Sterling Business Park

Discussing the Sterling Business and Technology Park in Sterling Township, Wood said, “technology is going to take geography off the table,” as a two county wide broadband initiative that will, “leapfrog our area and has to be critical to transformation.”

Of the park, Wood said, “we quite frankly need to do a better job in telling a story.” She explained that almost $9 million has been invested in the park, but if people are in the park, they don't see the $2 million waste systems that have been built.

Part of why the park isn't to known, Wood said, is because as a small economic development organization, getting funds has been a process. A $400,000 grant has been secured to start developing sites within the park this year.

There is another $400,045 grant to finish the road and entrance where additional utilities will be added. As a “critical infrastructure that’s in place,” Wood said it is ready and jobs will be created very shortly.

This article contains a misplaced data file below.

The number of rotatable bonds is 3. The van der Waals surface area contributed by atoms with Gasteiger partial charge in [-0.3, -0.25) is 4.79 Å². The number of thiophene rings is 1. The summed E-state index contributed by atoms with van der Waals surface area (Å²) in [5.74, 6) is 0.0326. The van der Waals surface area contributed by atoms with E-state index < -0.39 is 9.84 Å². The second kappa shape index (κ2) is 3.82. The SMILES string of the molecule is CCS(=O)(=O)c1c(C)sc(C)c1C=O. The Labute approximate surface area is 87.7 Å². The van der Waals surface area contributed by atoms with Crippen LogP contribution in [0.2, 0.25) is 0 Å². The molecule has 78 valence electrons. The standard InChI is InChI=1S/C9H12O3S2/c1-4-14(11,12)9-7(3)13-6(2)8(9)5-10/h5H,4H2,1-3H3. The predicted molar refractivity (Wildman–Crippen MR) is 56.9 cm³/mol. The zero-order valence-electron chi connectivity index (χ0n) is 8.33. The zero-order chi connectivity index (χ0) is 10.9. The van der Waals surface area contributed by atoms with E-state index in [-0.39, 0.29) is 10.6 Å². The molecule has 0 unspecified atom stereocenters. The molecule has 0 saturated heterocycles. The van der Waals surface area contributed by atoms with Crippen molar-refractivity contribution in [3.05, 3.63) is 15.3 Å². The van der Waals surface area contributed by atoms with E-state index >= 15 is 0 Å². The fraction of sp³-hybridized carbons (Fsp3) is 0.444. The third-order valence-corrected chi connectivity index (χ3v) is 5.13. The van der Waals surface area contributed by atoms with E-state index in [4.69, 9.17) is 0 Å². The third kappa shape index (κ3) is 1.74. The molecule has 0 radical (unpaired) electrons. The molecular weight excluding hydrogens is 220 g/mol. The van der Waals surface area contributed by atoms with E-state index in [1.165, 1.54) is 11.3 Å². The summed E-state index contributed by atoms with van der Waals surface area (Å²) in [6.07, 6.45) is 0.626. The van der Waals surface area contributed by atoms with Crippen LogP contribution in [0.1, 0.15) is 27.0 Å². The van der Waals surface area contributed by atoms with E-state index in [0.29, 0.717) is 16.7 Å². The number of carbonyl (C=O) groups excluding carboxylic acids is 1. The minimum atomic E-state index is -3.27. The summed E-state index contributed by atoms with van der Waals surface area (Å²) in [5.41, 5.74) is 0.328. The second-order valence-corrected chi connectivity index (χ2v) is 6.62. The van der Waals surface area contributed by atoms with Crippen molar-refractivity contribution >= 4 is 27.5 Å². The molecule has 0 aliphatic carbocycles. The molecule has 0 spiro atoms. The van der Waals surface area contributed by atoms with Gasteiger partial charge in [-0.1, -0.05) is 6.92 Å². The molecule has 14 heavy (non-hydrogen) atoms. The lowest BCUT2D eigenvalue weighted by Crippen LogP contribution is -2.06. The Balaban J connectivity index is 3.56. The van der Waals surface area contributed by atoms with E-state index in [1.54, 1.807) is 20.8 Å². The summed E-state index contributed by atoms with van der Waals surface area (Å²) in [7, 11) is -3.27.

Business incubator space

As for the enterprise center, at this time, Wood said the organization is working with the state to create a “business incubator space,” which does not exist already in Wayne or Pike Counties. With the current technology center and broadband connectivity, she said things are currently working on a county wide wireless broadband network, which means that, “those are critical pieces of infrastructure that can work harmoniously, systemically to transform this region.”

Working with youth and developing career pathways, Wood said by the organization receiving the Community Education Council status, it was good because it was the first in 20 years. Now, there is also things happening in the school systems as the “word career is associated with it.”

But there is still work to be done, even though there is support from state legislators, including Representative Mike Peifer and Senator Lisa Baker. By gaining formal status, she said it, “gets us off the grant treadmill.” It was a “huge, huge accomplishment to have gotten that status,” she expressed.

The Career and Technical Center (CTC) studies have been completed, so now, Wood said it is time to go after the funding to make the project happen. With the help from commissioners, giving some direction to the strategic planning initiative, Wood said, talking about the components of the workforce is a little easier because they give the organizations some direction.

The meeting was held at Ehrhardt's Waterfront Banquet Center.

For more information about Workforce Wayne ( Northeast Innovation Alliance), visit online at www.workforcewayne.org; e-mail info@workforcewayne.org or call (570)253-5334.